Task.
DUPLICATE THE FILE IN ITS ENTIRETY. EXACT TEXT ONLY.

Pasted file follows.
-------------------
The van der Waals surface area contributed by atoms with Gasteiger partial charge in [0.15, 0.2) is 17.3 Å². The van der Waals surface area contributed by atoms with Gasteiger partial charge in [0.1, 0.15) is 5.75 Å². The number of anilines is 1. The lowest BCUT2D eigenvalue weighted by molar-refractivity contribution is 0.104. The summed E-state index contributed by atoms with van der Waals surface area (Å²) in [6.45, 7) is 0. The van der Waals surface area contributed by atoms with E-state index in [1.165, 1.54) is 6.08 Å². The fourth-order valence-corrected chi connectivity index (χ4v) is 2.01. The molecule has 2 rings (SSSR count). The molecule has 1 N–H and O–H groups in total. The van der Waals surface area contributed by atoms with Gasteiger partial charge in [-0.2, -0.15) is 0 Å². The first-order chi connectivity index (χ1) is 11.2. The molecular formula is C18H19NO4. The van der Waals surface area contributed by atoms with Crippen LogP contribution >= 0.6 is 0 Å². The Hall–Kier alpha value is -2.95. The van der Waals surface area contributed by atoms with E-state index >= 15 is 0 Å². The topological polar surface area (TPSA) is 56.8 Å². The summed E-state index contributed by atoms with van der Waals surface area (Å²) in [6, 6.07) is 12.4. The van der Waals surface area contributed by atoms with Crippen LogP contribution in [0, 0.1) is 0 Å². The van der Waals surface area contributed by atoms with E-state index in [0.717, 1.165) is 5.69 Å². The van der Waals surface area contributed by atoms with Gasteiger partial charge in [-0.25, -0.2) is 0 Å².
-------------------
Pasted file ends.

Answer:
The van der Waals surface area contributed by atoms with Gasteiger partial charge in [0.15, 0.2) is 17.3 Å². The van der Waals surface area contributed by atoms with Gasteiger partial charge in [0.1, 0.15) is 5.75 Å². The number of anilines is 1. The lowest BCUT2D eigenvalue weighted by molar-refractivity contribution is 0.104. The summed E-state index contributed by atoms with van der Waals surface area (Å²) in [6.45, 7) is 0. The van der Waals surface area contributed by atoms with E-state index in [1.165, 1.54) is 6.08 Å². The fourth-order valence-corrected chi connectivity index (χ4v) is 2.01. The molecule has 2 rings (SSSR count). The molecule has 1 N–H and O–H groups in total. The van der Waals surface area contributed by atoms with Gasteiger partial charge in [-0.2, -0.15) is 0 Å². The first-order chi connectivity index (χ1) is 11.2. The molecular formula is C18H19NO4. The van der Waals surface area contributed by atoms with Crippen LogP contribution >= 0.6 is 0 Å². The Hall–Kier alpha value is -2.95. The van der Waals surface area contributed by atoms with E-state index >= 15 is 0 Å². The topological polar surface area (TPSA) is 56.8 Å². The summed E-state index contributed by atoms with van der Waals surface area (Å²) in [6, 6.07) is 12.4. The van der Waals surface area contributed by atoms with Crippen LogP contribution in [0, 0.1) is 0 Å². The van der Waals surface area contributed by atoms with E-state index in [0.717, 1.165) is 5.69 Å². The van der Waals surface area contributed by atoms with Gasteiger partial charge in [-0.25, -0.2) is 0 Å².